• "B" grade: demonstrated by good technical command of work being performed, good quality of pronunciation and attention to dynamics, articulation, and fidelity to the written score. Ability to project the spirit of the work selected, and ability to control the work at the tempo selected.
  • "C" grade: indicated by works performed with rhythmic continuity and steadiness throughout, limited but generally adequate technical command to perform the work chosen. Some flaws of memory (for pianists and vocalists) may be present. Selection of inappropriate performance tempo.
  • "D" grade: indicated by the presence of significant flaws in the performance, such as interruptions in the rhythmic pulse, words incompletely memorized or poorly pronounced; inability to perform a work up to normally acceptable tempo or inability to maintain continuity of performance. (Please note: students receiving a "D" grade in applied study may not advance to the next higher level of study.)
  • "F" grade: multiple instances of inability to maintain pulse or rhythmic continuity, presence of severe memory slips.

The jury grade is based, not only upon the demonstrated quality of the performance alone, but also the fulfillment of recital attendance and other requirements of the course, as stated by the instructor in his or her course syllabus.

Brass, woodwind, string, and percussion students are expected to perform one accompanied work and one unaccompanied work (or etude) that display different musical styles. In addition, these students are expected to perform one example each of a major and/or minor scale and related arpeggios (appropriate to the level of study), to be selected by the jury. Memorization of music literature for these instrumental areas is required only when specifically indicated by the applied teacher.

Keyboard students will be asked to perform two contrasting shorter works or two contrasting movements from a larger work. Technical studies may be required at the discretion of the applied teacher.  Piano performances are expected to be memorized. Organists may use music.

Undergraduate voice students registered for two credits will be asked to perform three contrasting works from memory. Music is expected to be memorized unless the selection is from an oratorio.   Students should be prepared to sing all three pieces, as time allows according to instructions from jury coordinator.   Students enrolled for four credits shall be required to present five works to the jury.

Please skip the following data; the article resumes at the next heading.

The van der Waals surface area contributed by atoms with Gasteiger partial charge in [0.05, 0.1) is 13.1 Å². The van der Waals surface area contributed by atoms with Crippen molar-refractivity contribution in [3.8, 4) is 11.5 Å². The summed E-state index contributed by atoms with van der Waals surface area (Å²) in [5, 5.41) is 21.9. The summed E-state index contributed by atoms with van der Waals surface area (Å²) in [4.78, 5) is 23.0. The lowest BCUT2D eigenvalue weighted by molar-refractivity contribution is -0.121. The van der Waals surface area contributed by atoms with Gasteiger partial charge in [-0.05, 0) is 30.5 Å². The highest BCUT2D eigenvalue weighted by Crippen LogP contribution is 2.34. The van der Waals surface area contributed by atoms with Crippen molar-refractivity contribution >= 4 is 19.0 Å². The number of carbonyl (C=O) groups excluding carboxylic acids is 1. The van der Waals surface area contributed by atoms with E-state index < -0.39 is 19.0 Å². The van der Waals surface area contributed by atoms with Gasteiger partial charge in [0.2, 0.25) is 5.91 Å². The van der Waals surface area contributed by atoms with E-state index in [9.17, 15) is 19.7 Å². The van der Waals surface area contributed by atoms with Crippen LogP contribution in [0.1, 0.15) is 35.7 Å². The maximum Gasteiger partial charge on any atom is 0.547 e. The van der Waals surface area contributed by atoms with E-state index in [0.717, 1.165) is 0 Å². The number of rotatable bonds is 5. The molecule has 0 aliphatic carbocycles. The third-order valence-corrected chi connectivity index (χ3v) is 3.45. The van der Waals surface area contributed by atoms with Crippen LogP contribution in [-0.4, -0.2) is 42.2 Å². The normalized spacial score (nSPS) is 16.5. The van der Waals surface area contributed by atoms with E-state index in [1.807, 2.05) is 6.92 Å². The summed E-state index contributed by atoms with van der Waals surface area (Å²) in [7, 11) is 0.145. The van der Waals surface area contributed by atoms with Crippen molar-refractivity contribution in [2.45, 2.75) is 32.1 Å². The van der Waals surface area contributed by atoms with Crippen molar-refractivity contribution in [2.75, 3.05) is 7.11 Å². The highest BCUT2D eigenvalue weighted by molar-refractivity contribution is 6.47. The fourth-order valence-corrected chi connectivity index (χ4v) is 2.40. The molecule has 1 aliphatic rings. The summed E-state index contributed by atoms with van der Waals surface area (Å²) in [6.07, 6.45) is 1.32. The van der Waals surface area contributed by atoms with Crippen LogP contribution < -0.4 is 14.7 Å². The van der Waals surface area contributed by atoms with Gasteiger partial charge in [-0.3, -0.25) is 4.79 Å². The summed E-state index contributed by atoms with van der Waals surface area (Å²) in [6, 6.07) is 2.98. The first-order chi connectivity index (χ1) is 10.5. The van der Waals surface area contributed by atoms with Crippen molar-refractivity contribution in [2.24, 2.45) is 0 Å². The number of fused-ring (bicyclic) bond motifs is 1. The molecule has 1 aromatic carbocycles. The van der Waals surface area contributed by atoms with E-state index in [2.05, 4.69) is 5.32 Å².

Graduate voice students are also required to have five works prepared for the jury examination.

Insufficient recital attendance can also affect the letter grade given for private lesson study. Students who enroll in applied music study must attend at the minimum number of eligible concerts during the semester as defined by the syllabus for Mus. 190: Recital Attendance.   A student who has failed to meet the minimal recital attendance requirements will have his or her applied music grade lowered by one letter.   Remember that concurrent enrollment for Mus. 190 is required for all undergraduate music majors enrolled in private lessons.

The student's private lesson instructor will normally award the grade determined collectively by the faculty jury. The instructor may, in some instances, raise or lower the jury grade recommended by the jury by one letter grade, if, in the instructor's opinion, that student has made unusual progress (or lack of same) during the semester.   (Under no circumstances, can a private lesson student earn an A grade if the minimum requirements for Recital Attendance have not been met.)   Applied music grades cannot be adjusted more than one letter grade without prior consultation and approval of the Department Chair.